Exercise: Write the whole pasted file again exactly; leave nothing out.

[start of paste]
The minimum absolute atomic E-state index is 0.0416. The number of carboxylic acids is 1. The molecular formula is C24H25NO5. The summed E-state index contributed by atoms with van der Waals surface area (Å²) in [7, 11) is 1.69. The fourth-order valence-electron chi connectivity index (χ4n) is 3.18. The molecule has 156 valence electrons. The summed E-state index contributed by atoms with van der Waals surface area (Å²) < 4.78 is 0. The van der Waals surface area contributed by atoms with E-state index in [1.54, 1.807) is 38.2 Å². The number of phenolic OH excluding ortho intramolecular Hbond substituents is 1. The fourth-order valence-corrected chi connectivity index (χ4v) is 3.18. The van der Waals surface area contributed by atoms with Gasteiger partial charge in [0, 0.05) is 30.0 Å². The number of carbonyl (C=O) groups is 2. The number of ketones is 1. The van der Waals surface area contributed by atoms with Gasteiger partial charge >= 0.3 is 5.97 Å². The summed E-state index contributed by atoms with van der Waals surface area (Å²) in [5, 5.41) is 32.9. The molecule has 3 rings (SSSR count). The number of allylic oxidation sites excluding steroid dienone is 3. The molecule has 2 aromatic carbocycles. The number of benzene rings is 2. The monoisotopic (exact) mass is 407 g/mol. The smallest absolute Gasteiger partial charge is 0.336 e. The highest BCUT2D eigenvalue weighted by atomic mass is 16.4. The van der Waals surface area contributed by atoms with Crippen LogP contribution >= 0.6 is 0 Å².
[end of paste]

The minimum absolute atomic E-state index is 0.0416. The number of carboxylic acids is 1. The molecular formula is C24H25NO5. The summed E-state index contributed by atoms with van der Waals surface area (Å²) in [7, 11) is 1.69. The fourth-order valence-electron chi connectivity index (χ4n) is 3.18. The molecule has 156 valence electrons. The summed E-state index contributed by atoms with van der Waals surface area (Å²) < 4.78 is 0. The van der Waals surface area contributed by atoms with E-state index in [1.54, 1.807) is 38.2 Å². The number of phenolic OH excluding ortho intramolecular Hbond substituents is 1. The fourth-order valence-corrected chi connectivity index (χ4v) is 3.18. The van der Waals surface area contributed by atoms with Gasteiger partial charge in [0, 0.05) is 30.0 Å². The number of carbonyl (C=O) groups is 2. The number of ketones is 1. The van der Waals surface area contributed by atoms with Gasteiger partial charge >= 0.3 is 5.97 Å². The summed E-state index contributed by atoms with van der Waals surface area (Å²) in [5, 5.41) is 32.9. The molecule has 3 rings (SSSR count). The number of allylic oxidation sites excluding steroid dienone is 3. The molecule has 2 aromatic carbocycles. The number of benzene rings is 2. The monoisotopic (exact) mass is 407 g/mol. The smallest absolute Gasteiger partial charge is 0.336 e. The highest BCUT2D eigenvalue weighted by atomic mass is 16.4. The van der Waals surface area contributed by atoms with Crippen LogP contribution >= 0.6 is 0 Å².